PLANS for a challenge to Queensland community-title legislation are moving into high gear with the lawyer spearheading the class action set to brief a Queens Counsel. Anthony Delaney, of Anthony Delaney Lawyers, said yesterday he was finalising the brief and intended to hand it to Brisbane barrister Brian O’Donnell QC later this week.
Anthony Delaney, of Anthony Delaney Lawyers, said yesterday he was finalising the brief and intended to hand it to Brisbane barrister Brian O’Donnell QC later this week. He said he was confident that within days the challenge would have the support of 200 people, the minimum needed to pursue a class action. “Some 180 unit owners have committed to funding the challenge, and every day last week a number of people became parties to the action,” Mr Delaney said. “Owners of group-title properties from Noosa to Coolangatta are joining the action.” Parties to the class action contribute $250 each towards the cost of obtaining the barrister’s opinion.
Mr Delaney said many lawyers considered the Act breached principles of natural justice, a view shared by the Queensland Law Society. “If the barrister’s opinion supports that view, we expect the Government to enter into discussions, obviating the need to launch a class action,” he said. The challenge relates to the Body Corporate and Community Management and Other Legislation Amendment Act 2010, which has caused body corporate fees of many unit-dwellers to skyrocket.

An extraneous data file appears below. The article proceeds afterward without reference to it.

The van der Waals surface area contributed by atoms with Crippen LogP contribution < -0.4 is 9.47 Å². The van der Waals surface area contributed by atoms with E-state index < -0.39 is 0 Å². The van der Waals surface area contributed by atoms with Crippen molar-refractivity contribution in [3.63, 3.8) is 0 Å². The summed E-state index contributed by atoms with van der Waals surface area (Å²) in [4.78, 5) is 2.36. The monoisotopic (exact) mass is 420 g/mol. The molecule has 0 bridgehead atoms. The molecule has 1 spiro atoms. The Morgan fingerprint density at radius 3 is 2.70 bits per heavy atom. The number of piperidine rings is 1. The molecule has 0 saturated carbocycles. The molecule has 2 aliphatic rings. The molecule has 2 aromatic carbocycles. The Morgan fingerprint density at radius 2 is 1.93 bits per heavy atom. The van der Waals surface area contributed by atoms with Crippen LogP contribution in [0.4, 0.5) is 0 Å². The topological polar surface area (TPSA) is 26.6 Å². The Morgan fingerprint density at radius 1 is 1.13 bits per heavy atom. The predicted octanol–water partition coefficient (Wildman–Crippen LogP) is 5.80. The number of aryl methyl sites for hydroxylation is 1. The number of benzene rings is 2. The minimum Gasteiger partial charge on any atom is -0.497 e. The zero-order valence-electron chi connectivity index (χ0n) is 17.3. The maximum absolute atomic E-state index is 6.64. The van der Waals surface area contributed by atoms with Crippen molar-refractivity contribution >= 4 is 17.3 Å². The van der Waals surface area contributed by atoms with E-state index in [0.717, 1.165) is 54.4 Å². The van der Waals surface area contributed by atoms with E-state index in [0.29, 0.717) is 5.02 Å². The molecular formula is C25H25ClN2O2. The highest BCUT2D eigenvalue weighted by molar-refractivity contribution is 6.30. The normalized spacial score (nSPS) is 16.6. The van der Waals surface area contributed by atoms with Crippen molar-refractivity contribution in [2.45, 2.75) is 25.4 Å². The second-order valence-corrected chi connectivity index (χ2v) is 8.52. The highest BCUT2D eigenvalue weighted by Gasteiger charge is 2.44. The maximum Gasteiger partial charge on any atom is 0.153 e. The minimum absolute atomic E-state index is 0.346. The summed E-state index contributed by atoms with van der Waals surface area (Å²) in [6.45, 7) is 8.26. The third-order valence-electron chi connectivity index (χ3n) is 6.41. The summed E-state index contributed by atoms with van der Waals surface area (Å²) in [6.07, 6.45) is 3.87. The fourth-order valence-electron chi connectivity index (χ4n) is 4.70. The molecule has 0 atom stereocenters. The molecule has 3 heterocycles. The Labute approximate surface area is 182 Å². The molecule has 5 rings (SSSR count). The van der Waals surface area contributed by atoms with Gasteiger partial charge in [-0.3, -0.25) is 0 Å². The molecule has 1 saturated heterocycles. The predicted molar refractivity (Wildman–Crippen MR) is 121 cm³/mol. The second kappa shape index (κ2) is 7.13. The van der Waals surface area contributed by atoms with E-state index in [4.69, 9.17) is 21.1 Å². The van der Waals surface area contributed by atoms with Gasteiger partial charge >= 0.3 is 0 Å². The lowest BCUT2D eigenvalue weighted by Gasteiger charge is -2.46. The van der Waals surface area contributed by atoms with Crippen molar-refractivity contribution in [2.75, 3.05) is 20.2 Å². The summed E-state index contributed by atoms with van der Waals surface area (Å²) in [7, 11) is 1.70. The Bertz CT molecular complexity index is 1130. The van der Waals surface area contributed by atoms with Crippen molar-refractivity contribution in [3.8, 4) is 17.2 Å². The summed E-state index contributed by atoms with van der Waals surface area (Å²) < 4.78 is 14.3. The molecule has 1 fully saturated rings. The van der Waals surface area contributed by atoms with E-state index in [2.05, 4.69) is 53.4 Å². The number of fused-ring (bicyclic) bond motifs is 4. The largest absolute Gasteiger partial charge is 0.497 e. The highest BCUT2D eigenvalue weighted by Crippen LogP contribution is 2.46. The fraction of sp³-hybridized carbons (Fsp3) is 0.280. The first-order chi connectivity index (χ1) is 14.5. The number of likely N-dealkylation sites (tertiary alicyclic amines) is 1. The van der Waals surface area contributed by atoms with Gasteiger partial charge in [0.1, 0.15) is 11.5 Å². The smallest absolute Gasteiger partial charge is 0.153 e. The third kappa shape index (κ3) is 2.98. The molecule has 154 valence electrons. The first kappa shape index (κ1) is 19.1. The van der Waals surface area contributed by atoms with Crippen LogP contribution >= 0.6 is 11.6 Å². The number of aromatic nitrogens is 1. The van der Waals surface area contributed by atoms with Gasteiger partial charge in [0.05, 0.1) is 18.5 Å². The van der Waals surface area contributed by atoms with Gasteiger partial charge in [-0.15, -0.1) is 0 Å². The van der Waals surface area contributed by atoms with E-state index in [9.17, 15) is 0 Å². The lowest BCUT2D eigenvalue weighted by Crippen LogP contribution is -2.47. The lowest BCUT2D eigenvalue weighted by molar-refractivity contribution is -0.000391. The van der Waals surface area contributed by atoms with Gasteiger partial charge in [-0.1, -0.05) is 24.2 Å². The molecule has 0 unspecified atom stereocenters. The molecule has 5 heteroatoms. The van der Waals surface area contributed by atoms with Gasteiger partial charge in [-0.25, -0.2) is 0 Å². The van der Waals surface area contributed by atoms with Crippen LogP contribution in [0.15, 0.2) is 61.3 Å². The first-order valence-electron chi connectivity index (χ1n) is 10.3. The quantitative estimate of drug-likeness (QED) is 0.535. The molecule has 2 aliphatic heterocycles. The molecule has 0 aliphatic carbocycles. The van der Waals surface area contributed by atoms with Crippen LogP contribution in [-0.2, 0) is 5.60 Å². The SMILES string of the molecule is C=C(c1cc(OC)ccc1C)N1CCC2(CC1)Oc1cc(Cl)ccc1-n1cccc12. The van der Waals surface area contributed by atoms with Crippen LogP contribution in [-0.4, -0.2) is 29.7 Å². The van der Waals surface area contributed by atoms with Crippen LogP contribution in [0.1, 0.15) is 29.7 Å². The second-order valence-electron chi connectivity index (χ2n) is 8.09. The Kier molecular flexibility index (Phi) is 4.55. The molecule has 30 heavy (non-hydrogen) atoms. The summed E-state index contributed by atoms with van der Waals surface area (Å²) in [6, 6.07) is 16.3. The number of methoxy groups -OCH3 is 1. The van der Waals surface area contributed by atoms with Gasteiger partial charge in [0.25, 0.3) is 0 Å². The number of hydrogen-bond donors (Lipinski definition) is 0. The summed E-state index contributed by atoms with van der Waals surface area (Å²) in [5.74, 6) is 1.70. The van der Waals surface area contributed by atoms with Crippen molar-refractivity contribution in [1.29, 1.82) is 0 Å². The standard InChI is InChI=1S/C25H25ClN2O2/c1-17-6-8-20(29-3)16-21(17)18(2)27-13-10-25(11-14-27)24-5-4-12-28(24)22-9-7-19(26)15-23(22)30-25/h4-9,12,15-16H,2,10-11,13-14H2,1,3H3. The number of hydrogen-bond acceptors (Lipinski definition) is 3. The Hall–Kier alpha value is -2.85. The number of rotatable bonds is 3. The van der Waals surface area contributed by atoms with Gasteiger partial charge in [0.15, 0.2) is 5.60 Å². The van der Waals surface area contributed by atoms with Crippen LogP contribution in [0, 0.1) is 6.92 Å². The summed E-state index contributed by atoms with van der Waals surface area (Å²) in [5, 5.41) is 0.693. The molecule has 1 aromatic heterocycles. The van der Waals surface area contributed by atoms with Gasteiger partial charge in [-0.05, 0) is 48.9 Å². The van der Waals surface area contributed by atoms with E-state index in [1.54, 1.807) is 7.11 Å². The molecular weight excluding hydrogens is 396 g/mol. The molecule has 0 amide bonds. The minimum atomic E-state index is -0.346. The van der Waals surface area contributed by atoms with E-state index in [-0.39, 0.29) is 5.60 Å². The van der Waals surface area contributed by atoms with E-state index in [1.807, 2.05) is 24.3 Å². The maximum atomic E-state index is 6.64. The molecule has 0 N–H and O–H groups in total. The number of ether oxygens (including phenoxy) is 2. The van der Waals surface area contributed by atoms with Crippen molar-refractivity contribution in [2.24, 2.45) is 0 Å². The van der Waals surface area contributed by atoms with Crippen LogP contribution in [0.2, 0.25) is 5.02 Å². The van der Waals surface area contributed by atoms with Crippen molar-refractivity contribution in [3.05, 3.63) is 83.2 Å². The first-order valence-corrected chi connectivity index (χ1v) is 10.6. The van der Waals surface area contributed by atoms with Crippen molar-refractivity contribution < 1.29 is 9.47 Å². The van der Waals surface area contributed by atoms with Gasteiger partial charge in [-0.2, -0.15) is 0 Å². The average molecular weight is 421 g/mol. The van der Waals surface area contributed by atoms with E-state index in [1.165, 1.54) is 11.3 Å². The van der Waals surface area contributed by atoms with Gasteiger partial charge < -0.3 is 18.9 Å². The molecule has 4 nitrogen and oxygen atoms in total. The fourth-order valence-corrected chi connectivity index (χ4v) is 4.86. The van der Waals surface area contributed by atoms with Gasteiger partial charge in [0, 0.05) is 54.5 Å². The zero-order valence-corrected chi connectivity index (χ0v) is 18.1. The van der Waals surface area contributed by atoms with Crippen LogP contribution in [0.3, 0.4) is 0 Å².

It replaces earlier law enabling judges to determine fair and equitable body corporate fees and allows an owner to place a motion before the body corporate committee calling for a reversion to charges set by a building’s developer. Also, in general it denies other owners the right to oppose the move.
Mr Delaney said the Act aimed to ensure a fair system for apportioning costs and overcoming loopholes that saw owners of high-value units apply to the Queensland Civil and Administrative Tribunal to obtain cuts in body corporate charges.
However, Mr Delaney said lack of avenue for appeal ensured it had not worked out that way. “To overcome any inequity in group-title schemes put in place by developers, laws were introduced in 1997 allowing owners to challenge the charges and enabling judges, specialist adjudicators and QCAT to revise them on grounds of fairness,” he said. “After its introduction, there were many rulings to ensure levies were fair and equitable. “The present legislation ignores those decisions.”
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